Expert gives Azerbaijan 2012 verdict
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The FIFA U-17 Women’s World Cup reached its climax on Saturday with an enticing final showdown between France and Korea DPR.

As always, the FIFA Technical Study Group (TSG) has been monitoring the action and analysing every game. Former France and China PR coach Elisabeth Loisel has been in charge of the TSG throughout Azerbaijan 2012, and she shared her observations on the competition in an interview with FIFA.com.

FIFA.com: Overall, how has the FIFA U-17 Women’s World Cup Azerbaijan 2012 been for you?
Elisabeth Loisel:
I’ve been very impressed. I’m pleasantly surprised by how the teams have developed since New Zealand 2008, which I also attended. I’ve found the teams to be much better organised tactically than in the past, particularly in defence. The teams are well organised and more able to defend collectively. They are also capable of pressing quite high up the pitch, which is amazing for players of this age.

Is there one team that has particularly surprised you?
I had expected Japan to go a step further this time, as I thought their team was very good at New Zealand 2008. Sadly, though, they didn’t go all the way and were knocked out in the quarter-finals. Nonetheless, they are still capable of playing very attractive attacking football, with exceptional speed of execution, mobility, tactical flexibility and intelligence. Technically, they are flawless. I’m rather sorry to have seen them knocked out again, as they are a great example of the work you can accomplish with young female players.

All the teams have shown a desire to work together and play attacking football, winning back the ball and immediately looking to push forward.
Elisabeth Loisel on Azerbaijan 2012

How do you think the competition’s first-timers have fared?
It’s clear that the newcomers still have a lot to learn. As was the case at the last edition of the tournament, they all went out in the first round. They lack a bit of experience at this level, and you can’t expect too much from a team in their first appearance. However, there are countries like Gambia and Azerbaijan where women’s football didn’t even exist until a few years ago, and it’s extraordinary for those nations just to be able to field a team in such a major competition. Most important, though, is the legacy that this tournament will leave in the countries, particularly here in Azerbaijan. I hope the federation continues the efforts it has made over the past three years, and that this young team carries on improving.

Is Asian football still the benchmark in the women’s game?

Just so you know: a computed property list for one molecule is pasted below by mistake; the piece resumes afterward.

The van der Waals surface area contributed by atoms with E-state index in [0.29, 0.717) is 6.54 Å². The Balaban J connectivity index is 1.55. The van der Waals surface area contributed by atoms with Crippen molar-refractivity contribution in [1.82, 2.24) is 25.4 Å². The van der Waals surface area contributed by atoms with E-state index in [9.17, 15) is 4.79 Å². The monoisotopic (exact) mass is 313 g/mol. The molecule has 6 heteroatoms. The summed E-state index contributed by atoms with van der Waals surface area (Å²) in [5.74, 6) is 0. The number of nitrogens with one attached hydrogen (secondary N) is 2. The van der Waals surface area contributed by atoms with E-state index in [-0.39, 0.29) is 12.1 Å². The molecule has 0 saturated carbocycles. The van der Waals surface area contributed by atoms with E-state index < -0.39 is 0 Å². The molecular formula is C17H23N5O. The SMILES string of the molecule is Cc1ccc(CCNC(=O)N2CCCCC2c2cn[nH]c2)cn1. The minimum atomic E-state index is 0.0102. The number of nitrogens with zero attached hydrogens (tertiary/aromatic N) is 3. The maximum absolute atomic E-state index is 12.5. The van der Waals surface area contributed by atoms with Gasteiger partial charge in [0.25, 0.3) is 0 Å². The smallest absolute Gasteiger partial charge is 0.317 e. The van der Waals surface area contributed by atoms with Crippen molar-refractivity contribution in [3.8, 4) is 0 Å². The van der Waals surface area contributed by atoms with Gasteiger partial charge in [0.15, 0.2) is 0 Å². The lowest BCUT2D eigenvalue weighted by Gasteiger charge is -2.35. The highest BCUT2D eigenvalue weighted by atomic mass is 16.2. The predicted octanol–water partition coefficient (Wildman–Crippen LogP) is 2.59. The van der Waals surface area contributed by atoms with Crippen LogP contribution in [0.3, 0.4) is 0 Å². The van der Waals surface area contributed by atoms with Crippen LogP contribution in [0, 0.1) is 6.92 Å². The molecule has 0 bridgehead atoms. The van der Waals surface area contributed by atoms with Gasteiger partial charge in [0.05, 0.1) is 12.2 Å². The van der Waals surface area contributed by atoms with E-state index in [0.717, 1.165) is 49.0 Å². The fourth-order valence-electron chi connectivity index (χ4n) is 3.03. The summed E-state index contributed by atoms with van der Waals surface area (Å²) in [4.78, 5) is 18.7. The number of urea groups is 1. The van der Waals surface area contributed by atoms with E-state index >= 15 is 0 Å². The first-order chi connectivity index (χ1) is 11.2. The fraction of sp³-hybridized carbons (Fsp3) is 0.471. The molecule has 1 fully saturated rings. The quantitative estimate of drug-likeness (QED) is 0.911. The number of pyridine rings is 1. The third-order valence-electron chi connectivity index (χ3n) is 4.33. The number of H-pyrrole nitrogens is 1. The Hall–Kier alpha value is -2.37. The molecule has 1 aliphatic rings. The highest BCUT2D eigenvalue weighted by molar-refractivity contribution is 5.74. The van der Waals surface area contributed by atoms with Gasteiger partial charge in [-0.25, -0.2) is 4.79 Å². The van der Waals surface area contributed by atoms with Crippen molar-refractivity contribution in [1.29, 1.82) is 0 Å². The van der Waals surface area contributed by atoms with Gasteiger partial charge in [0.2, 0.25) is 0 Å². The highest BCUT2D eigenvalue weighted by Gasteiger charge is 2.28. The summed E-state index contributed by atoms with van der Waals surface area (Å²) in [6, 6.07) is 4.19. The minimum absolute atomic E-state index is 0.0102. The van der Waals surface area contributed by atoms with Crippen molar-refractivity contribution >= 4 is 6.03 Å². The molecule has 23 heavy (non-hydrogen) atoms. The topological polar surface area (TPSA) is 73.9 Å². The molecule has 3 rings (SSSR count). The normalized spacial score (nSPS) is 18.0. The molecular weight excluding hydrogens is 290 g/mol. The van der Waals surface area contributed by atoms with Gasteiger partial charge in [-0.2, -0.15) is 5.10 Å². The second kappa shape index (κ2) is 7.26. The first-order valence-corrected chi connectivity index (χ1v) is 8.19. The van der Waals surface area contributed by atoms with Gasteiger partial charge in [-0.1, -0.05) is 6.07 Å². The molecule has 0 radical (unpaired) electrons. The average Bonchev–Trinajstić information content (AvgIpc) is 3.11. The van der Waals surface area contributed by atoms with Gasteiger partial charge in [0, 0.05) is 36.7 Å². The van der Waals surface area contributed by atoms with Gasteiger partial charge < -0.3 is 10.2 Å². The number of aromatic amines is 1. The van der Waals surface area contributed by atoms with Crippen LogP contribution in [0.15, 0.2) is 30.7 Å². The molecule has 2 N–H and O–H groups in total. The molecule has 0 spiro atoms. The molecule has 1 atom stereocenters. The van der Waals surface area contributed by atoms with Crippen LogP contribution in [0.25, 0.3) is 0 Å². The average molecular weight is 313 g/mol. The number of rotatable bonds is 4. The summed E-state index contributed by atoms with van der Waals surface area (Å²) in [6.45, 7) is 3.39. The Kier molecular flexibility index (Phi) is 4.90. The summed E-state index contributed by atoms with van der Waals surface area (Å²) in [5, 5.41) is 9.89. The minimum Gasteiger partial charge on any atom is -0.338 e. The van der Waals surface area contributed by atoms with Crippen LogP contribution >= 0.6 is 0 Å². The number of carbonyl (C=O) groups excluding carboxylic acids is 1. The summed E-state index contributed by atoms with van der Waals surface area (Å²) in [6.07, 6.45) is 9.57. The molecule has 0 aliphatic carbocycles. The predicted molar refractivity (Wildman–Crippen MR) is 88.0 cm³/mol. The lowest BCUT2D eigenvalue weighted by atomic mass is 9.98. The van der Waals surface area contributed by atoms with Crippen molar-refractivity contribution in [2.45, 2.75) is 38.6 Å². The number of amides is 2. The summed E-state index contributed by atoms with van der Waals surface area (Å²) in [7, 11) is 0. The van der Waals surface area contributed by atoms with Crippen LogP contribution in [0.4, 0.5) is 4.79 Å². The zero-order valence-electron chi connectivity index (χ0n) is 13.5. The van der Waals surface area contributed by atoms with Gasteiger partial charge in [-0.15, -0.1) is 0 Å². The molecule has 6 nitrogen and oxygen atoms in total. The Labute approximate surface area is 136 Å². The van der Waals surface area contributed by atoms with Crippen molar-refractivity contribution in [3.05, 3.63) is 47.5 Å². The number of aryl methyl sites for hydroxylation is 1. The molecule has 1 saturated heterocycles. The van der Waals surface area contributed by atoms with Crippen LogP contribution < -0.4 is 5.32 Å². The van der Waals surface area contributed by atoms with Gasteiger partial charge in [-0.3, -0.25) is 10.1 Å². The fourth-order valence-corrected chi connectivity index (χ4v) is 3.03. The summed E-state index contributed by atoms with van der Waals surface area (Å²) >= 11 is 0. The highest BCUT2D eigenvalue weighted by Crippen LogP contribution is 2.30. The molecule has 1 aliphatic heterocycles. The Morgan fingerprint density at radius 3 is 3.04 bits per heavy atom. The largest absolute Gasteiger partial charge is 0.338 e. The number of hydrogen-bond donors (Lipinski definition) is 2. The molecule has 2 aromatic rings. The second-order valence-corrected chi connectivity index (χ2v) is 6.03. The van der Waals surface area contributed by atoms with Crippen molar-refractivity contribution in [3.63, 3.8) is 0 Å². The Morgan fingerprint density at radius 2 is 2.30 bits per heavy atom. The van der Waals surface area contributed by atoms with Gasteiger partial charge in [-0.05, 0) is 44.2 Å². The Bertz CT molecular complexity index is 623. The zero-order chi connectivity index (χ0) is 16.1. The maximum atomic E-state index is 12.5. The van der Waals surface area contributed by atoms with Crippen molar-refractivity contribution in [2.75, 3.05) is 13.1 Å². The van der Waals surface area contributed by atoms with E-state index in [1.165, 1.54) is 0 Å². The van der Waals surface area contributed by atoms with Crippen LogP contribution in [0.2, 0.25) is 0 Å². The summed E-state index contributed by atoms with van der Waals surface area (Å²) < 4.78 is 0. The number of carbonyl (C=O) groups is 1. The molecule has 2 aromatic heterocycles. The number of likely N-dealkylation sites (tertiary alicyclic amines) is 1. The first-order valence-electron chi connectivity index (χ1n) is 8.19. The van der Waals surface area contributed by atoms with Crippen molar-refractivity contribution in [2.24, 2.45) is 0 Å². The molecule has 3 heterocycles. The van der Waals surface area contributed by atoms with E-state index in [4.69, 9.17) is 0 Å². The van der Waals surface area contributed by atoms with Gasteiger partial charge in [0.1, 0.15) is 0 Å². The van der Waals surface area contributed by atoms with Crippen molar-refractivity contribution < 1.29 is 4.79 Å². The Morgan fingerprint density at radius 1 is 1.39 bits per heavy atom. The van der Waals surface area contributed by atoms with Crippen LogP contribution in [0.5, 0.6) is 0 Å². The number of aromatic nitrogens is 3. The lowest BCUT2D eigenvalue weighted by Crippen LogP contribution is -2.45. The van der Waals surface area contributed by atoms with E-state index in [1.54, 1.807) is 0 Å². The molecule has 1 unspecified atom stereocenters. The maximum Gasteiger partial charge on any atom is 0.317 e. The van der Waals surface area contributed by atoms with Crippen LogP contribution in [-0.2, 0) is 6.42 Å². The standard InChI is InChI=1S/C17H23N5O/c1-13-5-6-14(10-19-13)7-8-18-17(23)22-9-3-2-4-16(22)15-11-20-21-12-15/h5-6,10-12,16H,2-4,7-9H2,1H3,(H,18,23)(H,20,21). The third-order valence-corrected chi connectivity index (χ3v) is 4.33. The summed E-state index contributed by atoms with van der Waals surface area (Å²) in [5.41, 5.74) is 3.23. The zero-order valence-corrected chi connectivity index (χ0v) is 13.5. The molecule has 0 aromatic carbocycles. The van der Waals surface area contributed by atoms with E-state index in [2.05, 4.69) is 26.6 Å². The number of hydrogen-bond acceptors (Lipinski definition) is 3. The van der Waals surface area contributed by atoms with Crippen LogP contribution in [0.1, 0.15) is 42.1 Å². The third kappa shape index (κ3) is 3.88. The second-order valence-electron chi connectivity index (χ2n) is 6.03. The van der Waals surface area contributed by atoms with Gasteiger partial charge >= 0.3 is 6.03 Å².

If you look at the four teams that reached the semi-finals, two are European and only one is from Asia. But it’s true that the Asian sides always either reach the last four or win the competition. In this category, all the titles have been won by Asian teams. It certainly shows how much work those nations do with their young female players on a daily basis. But you can't help but ask yourself why, with the exception of Japan, their junior teams win so many titles, while their senior sides fail to qualify or reach the semi-finals of major competitions.

Is there still a big gap in quality between the U-20 and U-17 categories?
The main differences are the pace of the game, tactical use of the pitch and player strength. The only teams [at Azerbaijan 2012] with the strength aspect are those that reached the semi-finals. But there is still a gap between those teams and the best U-20 sides, who are more able to switch between short passing, the long ball, using the flanks, counter-attacking, and so on. Apart from the likes of France, Germany, Korea DPR and Japan, the [U-17] teams aren’t able to play the long ball. They tend to prefer a short passing game, and to build from the back.

Have you enjoyed the spectacle on the pitch?
Yes, hugely. All the teams have shown a desire to work together and play attacking football, winning back the ball and immediately looking to push forward. They have shown that they can be really well organised defensively. And there has also been good individual technical quality. Whenever I watch these teams play, I think to myself: “What great work they must be doing behind the scenes!” Players of this age, with that kind of technical and tactical ability, aren’t produced overnight. There’s a lot of intelligence in their play, with their one-twos, triangles and movement off the ball, as well the quality of their crossing and shooting. More than one in two shots have been on target. It’s good for the future of women’s football, and I’m not at all worried about the future of women’s competitions.